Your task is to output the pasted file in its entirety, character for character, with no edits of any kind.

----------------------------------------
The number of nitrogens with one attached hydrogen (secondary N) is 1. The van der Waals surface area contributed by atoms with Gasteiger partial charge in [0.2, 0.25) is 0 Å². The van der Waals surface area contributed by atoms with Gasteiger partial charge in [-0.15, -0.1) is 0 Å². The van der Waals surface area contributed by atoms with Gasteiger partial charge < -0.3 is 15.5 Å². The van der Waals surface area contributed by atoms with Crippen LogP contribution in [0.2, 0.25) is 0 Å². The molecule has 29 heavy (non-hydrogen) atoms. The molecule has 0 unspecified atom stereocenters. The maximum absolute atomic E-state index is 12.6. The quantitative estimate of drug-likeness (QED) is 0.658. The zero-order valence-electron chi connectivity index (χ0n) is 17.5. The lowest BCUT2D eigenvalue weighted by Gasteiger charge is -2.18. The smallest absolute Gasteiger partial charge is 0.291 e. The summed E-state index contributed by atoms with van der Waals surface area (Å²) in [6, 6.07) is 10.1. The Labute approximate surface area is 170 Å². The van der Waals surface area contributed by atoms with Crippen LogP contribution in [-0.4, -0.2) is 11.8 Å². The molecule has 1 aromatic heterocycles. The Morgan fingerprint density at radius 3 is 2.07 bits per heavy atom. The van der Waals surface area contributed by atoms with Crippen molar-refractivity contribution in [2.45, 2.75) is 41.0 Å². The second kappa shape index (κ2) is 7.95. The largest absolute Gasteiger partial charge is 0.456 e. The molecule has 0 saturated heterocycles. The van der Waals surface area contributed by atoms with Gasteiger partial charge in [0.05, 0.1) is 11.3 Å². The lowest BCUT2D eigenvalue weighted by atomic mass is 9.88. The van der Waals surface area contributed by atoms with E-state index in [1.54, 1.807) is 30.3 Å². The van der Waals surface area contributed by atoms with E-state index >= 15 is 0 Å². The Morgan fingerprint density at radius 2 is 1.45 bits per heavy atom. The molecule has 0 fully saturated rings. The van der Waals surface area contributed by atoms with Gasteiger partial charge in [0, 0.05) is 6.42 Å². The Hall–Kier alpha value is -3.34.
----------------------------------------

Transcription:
The number of nitrogens with one attached hydrogen (secondary N) is 1. The van der Waals surface area contributed by atoms with Gasteiger partial charge in [0.2, 0.25) is 0 Å². The van der Waals surface area contributed by atoms with Gasteiger partial charge in [-0.15, -0.1) is 0 Å². The van der Waals surface area contributed by atoms with Gasteiger partial charge < -0.3 is 15.5 Å². The van der Waals surface area contributed by atoms with Crippen LogP contribution in [0.2, 0.25) is 0 Å². The molecule has 29 heavy (non-hydrogen) atoms. The molecule has 0 unspecified atom stereocenters. The maximum absolute atomic E-state index is 12.6. The quantitative estimate of drug-likeness (QED) is 0.658. The zero-order valence-electron chi connectivity index (χ0n) is 17.5. The lowest BCUT2D eigenvalue weighted by Gasteiger charge is -2.18. The smallest absolute Gasteiger partial charge is 0.291 e. The summed E-state index contributed by atoms with van der Waals surface area (Å²) in [6, 6.07) is 10.1. The Labute approximate surface area is 170 Å². The van der Waals surface area contributed by atoms with Crippen LogP contribution in [-0.4, -0.2) is 11.8 Å². The molecule has 1 aromatic heterocycles. The Morgan fingerprint density at radius 3 is 2.07 bits per heavy atom. The van der Waals surface area contributed by atoms with Crippen molar-refractivity contribution in [2.45, 2.75) is 41.0 Å². The second kappa shape index (κ2) is 7.95. The largest absolute Gasteiger partial charge is 0.456 e. The molecule has 0 saturated heterocycles. The van der Waals surface area contributed by atoms with Gasteiger partial charge in [0.05, 0.1) is 11.3 Å². The lowest BCUT2D eigenvalue weighted by atomic mass is 9.88. The van der Waals surface area contributed by atoms with E-state index in [1.54, 1.807) is 30.3 Å². The van der Waals surface area contributed by atoms with E-state index >= 15 is 0 Å². The Morgan fingerprint density at radius 2 is 1.45 bits per heavy atom. The molecule has 0 fully saturated rings. The van der Waals surface area contributed by atoms with Gasteiger partial charge in [0, 0.05) is 6.42 Å². The Hall–Kier alpha value is -3.34.